The city's median household income was $33,484, and the median family income was $42,460. Males had a median income of $32,091 versus $23,289 for females. The city's per capita income was $17,737. About 10.2% of families and 12.3% of the population were below the poverty line, including 16.5% of those under age 18 and 6.9% of those age 65 or over.
- The first business incubator in the United States, the Batavia Industrial Center, was started in Batavia.
- John Elway, quarterback of the Super Bowl champion Denver Broncos, hit his first professional home run at Dwyer Stadium while playing minor league baseball.
- In March 1926, over 1,000 people turned out to hear Helen Keller speak at the high school at the time.
- On September 3, 1993, a tornado tore through Batavia, killing two people.
- On the night of August 3, 1994, Amtrak's westbound Lake Shore Limited derailed near Batavia, and fourteen of the train's eighteen cars went off the tracks. There were no fatalities.
- Governor George Pataki made Batavia the New York State "Capital for A Day" on Wednesday, July 25, 2001.
- Terry A. Anderson, journalist From 1985 to 1991, Anderson was held captive in Lebanon by Hezbollah partisans, and his sister, Peggy Say, became an ardent campaigner for his release.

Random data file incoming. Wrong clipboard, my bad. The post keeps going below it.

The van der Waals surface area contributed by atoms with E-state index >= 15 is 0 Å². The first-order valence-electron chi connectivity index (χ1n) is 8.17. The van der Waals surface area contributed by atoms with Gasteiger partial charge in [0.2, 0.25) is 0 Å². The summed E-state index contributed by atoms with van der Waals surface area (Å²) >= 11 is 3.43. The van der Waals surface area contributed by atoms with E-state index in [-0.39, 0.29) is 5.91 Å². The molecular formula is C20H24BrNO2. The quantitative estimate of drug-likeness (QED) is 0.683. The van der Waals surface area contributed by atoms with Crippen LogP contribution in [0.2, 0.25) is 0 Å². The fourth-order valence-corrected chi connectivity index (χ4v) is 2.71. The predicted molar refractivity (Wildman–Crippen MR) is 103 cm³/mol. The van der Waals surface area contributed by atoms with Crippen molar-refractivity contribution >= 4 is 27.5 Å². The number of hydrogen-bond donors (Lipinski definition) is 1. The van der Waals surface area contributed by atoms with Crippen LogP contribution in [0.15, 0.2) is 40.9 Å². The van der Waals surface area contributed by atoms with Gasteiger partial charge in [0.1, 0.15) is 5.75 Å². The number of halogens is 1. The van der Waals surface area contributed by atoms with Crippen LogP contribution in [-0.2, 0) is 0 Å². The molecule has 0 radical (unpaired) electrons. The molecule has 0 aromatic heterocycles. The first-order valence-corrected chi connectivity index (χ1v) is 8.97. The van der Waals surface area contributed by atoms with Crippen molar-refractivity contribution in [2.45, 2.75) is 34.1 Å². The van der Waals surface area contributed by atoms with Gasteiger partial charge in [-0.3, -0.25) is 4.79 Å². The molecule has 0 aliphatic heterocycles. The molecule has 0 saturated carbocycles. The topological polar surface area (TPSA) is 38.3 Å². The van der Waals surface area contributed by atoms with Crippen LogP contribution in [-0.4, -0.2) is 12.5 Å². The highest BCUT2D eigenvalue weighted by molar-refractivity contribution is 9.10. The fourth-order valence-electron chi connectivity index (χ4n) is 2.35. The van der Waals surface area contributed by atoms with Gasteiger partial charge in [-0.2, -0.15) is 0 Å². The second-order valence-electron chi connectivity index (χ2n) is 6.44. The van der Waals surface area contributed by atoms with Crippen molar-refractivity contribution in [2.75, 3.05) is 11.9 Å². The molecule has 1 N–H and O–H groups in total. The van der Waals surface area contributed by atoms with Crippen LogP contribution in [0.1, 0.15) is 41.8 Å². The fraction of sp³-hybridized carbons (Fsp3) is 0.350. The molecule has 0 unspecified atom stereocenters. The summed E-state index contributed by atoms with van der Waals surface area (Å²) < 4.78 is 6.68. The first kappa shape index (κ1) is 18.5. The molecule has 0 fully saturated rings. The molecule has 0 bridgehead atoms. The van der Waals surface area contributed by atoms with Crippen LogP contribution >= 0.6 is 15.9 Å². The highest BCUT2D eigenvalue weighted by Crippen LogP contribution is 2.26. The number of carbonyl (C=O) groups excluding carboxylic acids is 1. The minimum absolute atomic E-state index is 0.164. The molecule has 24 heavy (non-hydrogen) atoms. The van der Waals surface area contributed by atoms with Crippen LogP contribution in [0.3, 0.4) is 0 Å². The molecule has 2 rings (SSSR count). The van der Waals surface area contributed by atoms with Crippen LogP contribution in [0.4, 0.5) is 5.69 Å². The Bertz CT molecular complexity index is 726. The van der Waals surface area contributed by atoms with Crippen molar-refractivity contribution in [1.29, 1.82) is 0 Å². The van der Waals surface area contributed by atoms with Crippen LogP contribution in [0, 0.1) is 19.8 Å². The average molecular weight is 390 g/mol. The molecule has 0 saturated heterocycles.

- Thom Beers, TV producer
- David Bellavia, Iraq War veteran
- Albert Brisbane (1809–1890), socialist writer and newspaper publisher
- Charles H. Burke, former US Congressman from South Dakota
- Daniel Burling, former New York State Assemblyman
- Albert G. Burr, United States Representative
- Paolo Busti, principal agent of the Holland Land Company
- William L. Carpenter, naturalist and geologist
- Trumbull Cary, former New York State Senator
- Ralph Chandler, former Rear Admiral of the United States Navy
- Ralph Chapin, contributor to Rochester Zen Center
- William Henry Comstock, businessman and politician
- Barber Conable, political leader and World Bank president, was a former resident.
- James Crossen-Cobourg Car Works, Canadian railway car and street car builder
- Albert G. Dow, former New York State Senator
- Benjamin Ellicott, former US Congressman
- David Ellicott Evans, former US Congressman
- Marc Ferrari, guitar player for the band Keel
- John Fisher, former industrialist and US congressman from New York
- Teal Fowler, ice hockey player
- John Gardner, novelist, literary critic, and university professor
- Augustus Hall, former US Congressman from Iowa, Chief Justice of Nebraska Territory
- Robert Haney, Wisconsin politician and businessman
- Stephen Hawley, New York State Assemblyman
- Ronald E. Hermance Jr., former financial executive
- David C. Johnson, composer
- Bill Kauffman, political journalist and author
- George W. Lay, former US Congressman
- Samuel D. Lockwood, former Illinois Attorney General, Secretary of State, Supreme Court Justice
- Thomas C. Love, former US Congressman
- Vincent Maney, former MLB player
- Krista Marie, Member of the country band, The Farm